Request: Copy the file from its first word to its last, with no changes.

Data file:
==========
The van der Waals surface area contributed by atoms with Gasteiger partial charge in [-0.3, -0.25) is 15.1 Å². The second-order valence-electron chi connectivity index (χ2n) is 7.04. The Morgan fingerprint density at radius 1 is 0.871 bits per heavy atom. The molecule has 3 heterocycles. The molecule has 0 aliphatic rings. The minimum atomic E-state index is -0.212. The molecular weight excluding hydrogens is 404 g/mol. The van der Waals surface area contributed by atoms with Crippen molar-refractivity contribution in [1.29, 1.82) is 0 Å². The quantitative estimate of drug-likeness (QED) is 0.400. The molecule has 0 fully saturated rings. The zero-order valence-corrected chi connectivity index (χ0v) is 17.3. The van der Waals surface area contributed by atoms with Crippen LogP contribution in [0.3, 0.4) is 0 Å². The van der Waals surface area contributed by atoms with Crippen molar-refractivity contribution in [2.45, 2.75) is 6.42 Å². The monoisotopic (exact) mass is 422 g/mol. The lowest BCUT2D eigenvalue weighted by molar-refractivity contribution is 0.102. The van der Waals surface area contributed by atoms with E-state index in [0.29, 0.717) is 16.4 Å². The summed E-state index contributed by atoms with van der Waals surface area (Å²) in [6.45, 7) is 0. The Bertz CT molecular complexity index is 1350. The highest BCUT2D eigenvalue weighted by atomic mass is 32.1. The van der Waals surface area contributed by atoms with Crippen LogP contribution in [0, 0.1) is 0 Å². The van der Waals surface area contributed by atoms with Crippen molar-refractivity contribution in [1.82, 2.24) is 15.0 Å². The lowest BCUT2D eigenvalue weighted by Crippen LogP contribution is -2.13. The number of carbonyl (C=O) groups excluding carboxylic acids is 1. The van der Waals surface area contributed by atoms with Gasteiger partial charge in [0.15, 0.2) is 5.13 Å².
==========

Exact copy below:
The van der Waals surface area contributed by atoms with Gasteiger partial charge in [-0.3, -0.25) is 15.1 Å². The second-order valence-electron chi connectivity index (χ2n) is 7.04. The Morgan fingerprint density at radius 1 is 0.871 bits per heavy atom. The molecule has 3 heterocycles. The molecule has 0 aliphatic rings. The minimum atomic E-state index is -0.212. The molecular weight excluding hydrogens is 404 g/mol. The van der Waals surface area contributed by atoms with Crippen molar-refractivity contribution in [1.29, 1.82) is 0 Å². The quantitative estimate of drug-likeness (QED) is 0.400. The molecule has 0 fully saturated rings. The zero-order valence-corrected chi connectivity index (χ0v) is 17.3. The van der Waals surface area contributed by atoms with Crippen LogP contribution in [0.3, 0.4) is 0 Å². The van der Waals surface area contributed by atoms with Crippen molar-refractivity contribution in [2.45, 2.75) is 6.42 Å². The monoisotopic (exact) mass is 422 g/mol. The lowest BCUT2D eigenvalue weighted by molar-refractivity contribution is 0.102. The van der Waals surface area contributed by atoms with E-state index in [0.29, 0.717) is 16.4 Å². The summed E-state index contributed by atoms with van der Waals surface area (Å²) in [6.45, 7) is 0. The Bertz CT molecular complexity index is 1350. The highest BCUT2D eigenvalue weighted by atomic mass is 32.1. The van der Waals surface area contributed by atoms with Crippen LogP contribution in [0, 0.1) is 0 Å². The van der Waals surface area contributed by atoms with Crippen molar-refractivity contribution in [1.82, 2.24) is 15.0 Å². The lowest BCUT2D eigenvalue weighted by Crippen LogP contribution is -2.13. The number of carbonyl (C=O) groups excluding carboxylic acids is 1. The van der Waals surface area contributed by atoms with Gasteiger partial charge in [0.15, 0.2) is 5.13 Å².